(It was after I started writing this that I realised just how long this post was, so I decided to break it up into two parts. Yesterday’s post focused on women in the show Penny Dreadful; today’s post focuses on people of color, specifically Chinese characters, in the show.)
People of Color
To begin with, let’s watch the clip of the Chinese people in episode 1.
That is it. They don’t get a line, they don’t utter a sound. Ives doesn’t even utter a freaking word in Chinese as a password to get in the door. The fact that the scene was set in a Chinese opium den has zero effect on the plot. There is no reason they are there except to pass through. It’s like the creators said “how can we make Victorian London as gritty and exotic as possible? Oh! Let’s throw some Chinese people in there.” They are props. They are nothing more than a background setting. They are completely objectified. It’s really infuriating. This kind of Orientalism was par for the course in actual Victorian London, but to see it today on television is simple racism and is totally unacceptable.
People (especially TV and film writers) also seem to forget that people of color existed in nearly every strata of Victorian society. There is a beautiful tumblr that features pictures of black people living in Victorian London. There were also Asians, including many Chinese, who lived, went to school, and worked in Victorian London. I have been scrounging the internet for pictures, but, alas, they are far less documented than blacks are. But I do know they existed. Prettier than Golden Flower was probably the most famous Chinese woman in Victorian London. She would attend parties balancing on her three-inch lotus feet. You rarely see Chinese people in period dramas, except for Westerns where there are Chinese men working on the railroad. There are three exceptions, though, that pop into my head.
- Dr. Quinn Medicine Woman
One of the best period dramas ever made, season 6 episode 16, “Life in the Balance,” featured a group of Chinese immigrants, even women with bound feet, passing through town. A young Chinese girl has some of the same aspirations as Dr. Quinn, the dream of bucking patriarchal society and being a doctor.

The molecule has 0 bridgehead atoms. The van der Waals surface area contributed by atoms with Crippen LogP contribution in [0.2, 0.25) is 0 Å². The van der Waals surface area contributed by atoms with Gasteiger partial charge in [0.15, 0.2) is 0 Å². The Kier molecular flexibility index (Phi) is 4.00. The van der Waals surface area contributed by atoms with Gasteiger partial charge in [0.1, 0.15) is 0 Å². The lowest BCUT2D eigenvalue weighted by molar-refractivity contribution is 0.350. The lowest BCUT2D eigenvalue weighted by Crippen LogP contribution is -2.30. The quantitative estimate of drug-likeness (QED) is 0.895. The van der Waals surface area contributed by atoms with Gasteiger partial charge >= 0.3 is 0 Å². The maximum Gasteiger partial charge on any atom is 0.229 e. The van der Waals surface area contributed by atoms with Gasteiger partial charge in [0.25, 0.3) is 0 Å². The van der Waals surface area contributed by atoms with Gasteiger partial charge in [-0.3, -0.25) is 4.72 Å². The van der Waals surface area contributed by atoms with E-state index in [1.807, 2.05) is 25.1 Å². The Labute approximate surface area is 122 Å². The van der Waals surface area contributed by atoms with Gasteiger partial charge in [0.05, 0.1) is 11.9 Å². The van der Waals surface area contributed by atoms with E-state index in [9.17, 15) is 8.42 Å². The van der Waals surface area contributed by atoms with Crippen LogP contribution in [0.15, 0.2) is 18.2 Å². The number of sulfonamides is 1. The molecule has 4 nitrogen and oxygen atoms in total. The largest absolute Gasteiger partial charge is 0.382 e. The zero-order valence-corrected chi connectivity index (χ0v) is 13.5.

- Shanghai Noon
I love this movie. Of course, people focus on Jackie Chan in this film, but Lisa Ling is often forgotten about. Her character is really brilliant. The film focuses on the indignities Chinese immigrants faced during the 1800s, and Ling’s character Pei Pei decides to stay in America as an activist to help them. In Shanghai Knights, Chan’s character states that Pei Pei isn’t in the second film because her work in San Francisco keeps her so busy. Shanghai Knights is less innovative. Chan’s sister Lin is a typical dragon lady and the two of them are the only Chinese characters in the whole film.
- Ripper Street
Ripper Street ‘s season 2 premier, “Pure as the Driven Snow,” was a pleasant surprise. It features a Chinese courtesan, Blush Pang, working in London (perhaps inspired by Prettier than Golden Flower?) and involved with the Triad gang in Chinatown. Yes, London has a whole Chinatown in Ripper Street. Race isn’t just a backdrop here, but is important to the plot. Blush Pang’s subplot (she gets two plots!) is that her brother wants her to return to China. As a successful woman who escaped the subservient Chinese life destined for most women in China, Blush Pang is having none of that. If you haven’t seen it, you should check it out on Netflix.
All of these examples show that once again, Pretty Dreadful does nothing for the representation of Chinese people in media. Since we have had some good examples in the past, Penny Dreadful is just a huge step back.
The Chinese are not the only people of color dismissed by Penny Dreadful. The only non-white man is Sembene, Sir Malcolm’s butler. Men of color-as-manservant is a role they have not been able to escape since Bruce Lee played Kato in the 1960s. It’s also something we see over and over again on TV today. Right now, you can see black manservants on NBC’s Dracula and The CW’s Arrow.
I did notice that there was a black gentleman in the crowd of the seance party in Penny Dreadful’s episode 2, which is good. It’s nice to see middle- and upper-class black people in the Victorian age normalized, but he is only in the scene for 11 seconds while the scene lasts 12 minutes. He is also the only person of color there and you never see people of color included in any other group scenes, not even just walking down the street.
Like the representation of Chinese people, the treatment of black people in Penny Dreadful is archaic and unacceptable.
Do I like the Show?
I have said before that it is possible to enjoy a piece of media and be critical of it at the same time. Is that what I am doing here, critiquing it even though I enjoy it? I have to say that I was looking forward to the show but have been severely disappointed. The plot is slow, boring, and unoriginal. Dracula and Frankenstein together in one story? Like we haven’t seen that before. The League of Extraordinary Gentlemen was far more cutting edge. I’m going to keep watching it though; I would like to see if it does manage to do something interesting. And I like the actors. Timothy Dalton and Eva Green are very strong actors and Josh Hartnett has been a real surprise.
So what do you think of Penny Dreadful? Is it as bad as I say or am I too harsh?